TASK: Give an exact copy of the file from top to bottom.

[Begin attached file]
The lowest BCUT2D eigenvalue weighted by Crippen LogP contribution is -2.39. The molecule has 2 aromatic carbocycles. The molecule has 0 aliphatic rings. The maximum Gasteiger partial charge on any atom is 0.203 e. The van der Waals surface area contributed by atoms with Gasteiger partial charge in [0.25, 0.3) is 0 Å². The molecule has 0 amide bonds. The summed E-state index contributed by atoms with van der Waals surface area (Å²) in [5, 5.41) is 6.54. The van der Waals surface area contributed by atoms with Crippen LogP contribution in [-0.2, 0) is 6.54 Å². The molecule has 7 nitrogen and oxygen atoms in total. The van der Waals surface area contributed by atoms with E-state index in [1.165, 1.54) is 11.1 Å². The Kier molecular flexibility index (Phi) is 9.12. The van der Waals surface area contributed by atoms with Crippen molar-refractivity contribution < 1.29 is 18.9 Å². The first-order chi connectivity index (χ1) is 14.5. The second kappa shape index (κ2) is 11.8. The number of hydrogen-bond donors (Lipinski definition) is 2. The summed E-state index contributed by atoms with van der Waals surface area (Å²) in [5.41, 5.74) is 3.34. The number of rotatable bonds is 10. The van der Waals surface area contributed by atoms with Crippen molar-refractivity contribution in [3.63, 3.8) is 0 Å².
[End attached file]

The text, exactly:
The lowest BCUT2D eigenvalue weighted by Crippen LogP contribution is -2.39. The molecule has 2 aromatic carbocycles. The molecule has 0 aliphatic rings. The maximum Gasteiger partial charge on any atom is 0.203 e. The van der Waals surface area contributed by atoms with Gasteiger partial charge in [0.25, 0.3) is 0 Å². The molecule has 0 amide bonds. The summed E-state index contributed by atoms with van der Waals surface area (Å²) in [5, 5.41) is 6.54. The van der Waals surface area contributed by atoms with Crippen LogP contribution in [-0.2, 0) is 6.54 Å². The molecule has 7 nitrogen and oxygen atoms in total. The van der Waals surface area contributed by atoms with E-state index in [1.165, 1.54) is 11.1 Å². The Kier molecular flexibility index (Phi) is 9.12. The van der Waals surface area contributed by atoms with Crippen molar-refractivity contribution < 1.29 is 18.9 Å². The first-order chi connectivity index (χ1) is 14.5. The second kappa shape index (κ2) is 11.8. The number of hydrogen-bond donors (Lipinski definition) is 2. The summed E-state index contributed by atoms with van der Waals surface area (Å²) in [5.41, 5.74) is 3.34. The number of rotatable bonds is 10. The van der Waals surface area contributed by atoms with Crippen molar-refractivity contribution in [3.63, 3.8) is 0 Å².